Locke2005 (849178) | more than 4 years ago | (#31510766)

I've always wondered about the fatal flaw in the "invisible fence" for dogs... sure, it punishes them for trying to leave the yard, but once they leave the yard (e.g. by following their instincts to chase a squirrel) it also punishes them for coming back... not exactly the message I want to send to my dog! Does a fence on the border also make it harder for illegals to return home?

replace physical fence with smart cameras (1)

peter303 (12292) | more than 4 years ago | (#31510770)

The cameras would detect human-like and vehicular motion and notify the border patrol for interception. These would be used in unpopulated areas. According to a 60 Minutes piece, the technology was still in the research stage and not up to snuff. The desert environment was brutal on the devices. There is no power or communications infrastructure in these area, so that all had to be added. Desert wildlife set the alarms off. There were many potential points of failure. Perhaps we should have hired the Israelis.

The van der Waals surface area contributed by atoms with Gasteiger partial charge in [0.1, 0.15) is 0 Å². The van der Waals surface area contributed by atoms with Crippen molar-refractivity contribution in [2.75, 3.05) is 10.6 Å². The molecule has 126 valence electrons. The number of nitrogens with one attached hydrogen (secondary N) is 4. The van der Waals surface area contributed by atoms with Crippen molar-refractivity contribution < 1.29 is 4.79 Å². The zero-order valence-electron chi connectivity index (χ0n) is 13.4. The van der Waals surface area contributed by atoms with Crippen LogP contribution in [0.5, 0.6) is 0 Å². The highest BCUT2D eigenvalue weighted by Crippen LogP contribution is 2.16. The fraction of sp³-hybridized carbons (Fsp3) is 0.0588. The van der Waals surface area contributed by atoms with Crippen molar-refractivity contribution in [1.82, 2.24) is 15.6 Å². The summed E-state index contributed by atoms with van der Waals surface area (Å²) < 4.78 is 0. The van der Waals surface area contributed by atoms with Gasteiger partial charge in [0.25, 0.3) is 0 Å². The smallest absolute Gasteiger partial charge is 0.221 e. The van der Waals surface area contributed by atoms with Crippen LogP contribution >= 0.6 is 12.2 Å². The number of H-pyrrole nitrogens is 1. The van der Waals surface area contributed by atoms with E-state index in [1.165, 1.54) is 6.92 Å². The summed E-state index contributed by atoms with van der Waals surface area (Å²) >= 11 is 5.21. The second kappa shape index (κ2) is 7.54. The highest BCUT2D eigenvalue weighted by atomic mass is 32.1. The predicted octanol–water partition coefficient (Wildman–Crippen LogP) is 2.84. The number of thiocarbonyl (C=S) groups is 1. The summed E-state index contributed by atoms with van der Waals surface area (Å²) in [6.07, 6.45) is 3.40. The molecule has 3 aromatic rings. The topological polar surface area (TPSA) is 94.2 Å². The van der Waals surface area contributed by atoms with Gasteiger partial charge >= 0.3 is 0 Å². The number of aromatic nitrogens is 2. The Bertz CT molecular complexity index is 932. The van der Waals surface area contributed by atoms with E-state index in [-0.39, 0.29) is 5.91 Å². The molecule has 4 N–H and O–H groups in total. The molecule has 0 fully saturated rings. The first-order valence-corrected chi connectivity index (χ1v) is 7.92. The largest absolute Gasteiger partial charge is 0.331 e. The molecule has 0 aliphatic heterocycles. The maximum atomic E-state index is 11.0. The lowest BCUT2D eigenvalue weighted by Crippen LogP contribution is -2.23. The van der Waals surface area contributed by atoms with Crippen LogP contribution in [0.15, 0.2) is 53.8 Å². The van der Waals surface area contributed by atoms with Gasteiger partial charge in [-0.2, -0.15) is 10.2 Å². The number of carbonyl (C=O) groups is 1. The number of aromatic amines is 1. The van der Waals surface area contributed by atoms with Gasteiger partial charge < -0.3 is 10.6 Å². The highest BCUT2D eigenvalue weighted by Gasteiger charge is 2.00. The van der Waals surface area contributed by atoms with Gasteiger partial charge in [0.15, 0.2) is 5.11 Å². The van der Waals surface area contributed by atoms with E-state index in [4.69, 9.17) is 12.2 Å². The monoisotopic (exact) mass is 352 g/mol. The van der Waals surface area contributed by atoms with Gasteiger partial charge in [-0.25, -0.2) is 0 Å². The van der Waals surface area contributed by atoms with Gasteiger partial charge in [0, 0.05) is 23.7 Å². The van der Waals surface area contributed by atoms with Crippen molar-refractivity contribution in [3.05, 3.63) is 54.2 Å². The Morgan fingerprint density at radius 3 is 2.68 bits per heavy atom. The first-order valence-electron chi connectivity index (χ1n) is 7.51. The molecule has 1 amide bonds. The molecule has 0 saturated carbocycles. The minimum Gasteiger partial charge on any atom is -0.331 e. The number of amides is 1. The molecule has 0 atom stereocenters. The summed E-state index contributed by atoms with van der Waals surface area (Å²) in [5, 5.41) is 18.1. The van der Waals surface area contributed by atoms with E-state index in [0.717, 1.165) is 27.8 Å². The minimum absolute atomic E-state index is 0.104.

Awesome (2, Insightful)

Pojut (1027544) | more than 4 years ago | (#31510218)

Now if we can just put an end to the asinine "war on drugs", we'll be in good shape. When the laws surrounding a substance are more harmful than the substance itself, there is a serious problem.

As far as the fence is concerned, if we had just poured $1.4 billion into Mexico's economy instead of this cluster fuck of an idea, workers would have less of a reason to leave Mexico and try to sneak into our country. They come here for jobs, but if we help create jobs in their own country...

We will never be able to keep them out, so why not make it so they have no reason to come here?